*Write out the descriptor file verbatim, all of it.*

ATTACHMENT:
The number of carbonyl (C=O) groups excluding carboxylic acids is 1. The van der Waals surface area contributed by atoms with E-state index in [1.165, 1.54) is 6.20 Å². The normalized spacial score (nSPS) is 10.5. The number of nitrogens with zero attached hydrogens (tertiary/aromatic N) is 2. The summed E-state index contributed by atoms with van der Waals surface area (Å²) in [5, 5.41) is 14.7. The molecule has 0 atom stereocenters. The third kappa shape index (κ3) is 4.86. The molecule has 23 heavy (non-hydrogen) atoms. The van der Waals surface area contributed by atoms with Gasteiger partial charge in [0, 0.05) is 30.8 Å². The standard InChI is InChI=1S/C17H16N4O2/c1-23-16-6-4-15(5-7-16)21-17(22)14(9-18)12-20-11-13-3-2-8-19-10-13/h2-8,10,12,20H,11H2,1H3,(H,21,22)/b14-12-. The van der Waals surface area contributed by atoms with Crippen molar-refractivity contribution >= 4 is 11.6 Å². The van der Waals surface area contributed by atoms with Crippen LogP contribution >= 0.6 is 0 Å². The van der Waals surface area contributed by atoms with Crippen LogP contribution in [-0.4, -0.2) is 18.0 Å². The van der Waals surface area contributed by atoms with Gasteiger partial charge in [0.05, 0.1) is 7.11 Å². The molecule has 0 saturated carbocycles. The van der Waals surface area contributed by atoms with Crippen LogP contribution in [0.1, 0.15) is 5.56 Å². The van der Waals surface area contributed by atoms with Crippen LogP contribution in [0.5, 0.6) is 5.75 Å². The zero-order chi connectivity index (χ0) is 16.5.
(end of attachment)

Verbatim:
The number of carbonyl (C=O) groups excluding carboxylic acids is 1. The van der Waals surface area contributed by atoms with E-state index in [1.165, 1.54) is 6.20 Å². The normalized spacial score (nSPS) is 10.5. The number of nitrogens with zero attached hydrogens (tertiary/aromatic N) is 2. The summed E-state index contributed by atoms with van der Waals surface area (Å²) in [5, 5.41) is 14.7. The molecule has 0 atom stereocenters. The third kappa shape index (κ3) is 4.86. The molecule has 23 heavy (non-hydrogen) atoms. The van der Waals surface area contributed by atoms with Gasteiger partial charge in [0, 0.05) is 30.8 Å². The standard InChI is InChI=1S/C17H16N4O2/c1-23-16-6-4-15(5-7-16)21-17(22)14(9-18)12-20-11-13-3-2-8-19-10-13/h2-8,10,12,20H,11H2,1H3,(H,21,22)/b14-12-. The van der Waals surface area contributed by atoms with Crippen molar-refractivity contribution >= 4 is 11.6 Å². The van der Waals surface area contributed by atoms with Crippen LogP contribution >= 0.6 is 0 Å². The van der Waals surface area contributed by atoms with Crippen LogP contribution in [-0.4, -0.2) is 18.0 Å². The van der Waals surface area contributed by atoms with Gasteiger partial charge in [0.05, 0.1) is 7.11 Å². The molecule has 0 saturated carbocycles. The van der Waals surface area contributed by atoms with Crippen LogP contribution in [0.1, 0.15) is 5.56 Å². The van der Waals surface area contributed by atoms with Crippen LogP contribution in [0.5, 0.6) is 5.75 Å². The zero-order chi connectivity index (χ0) is 16.5.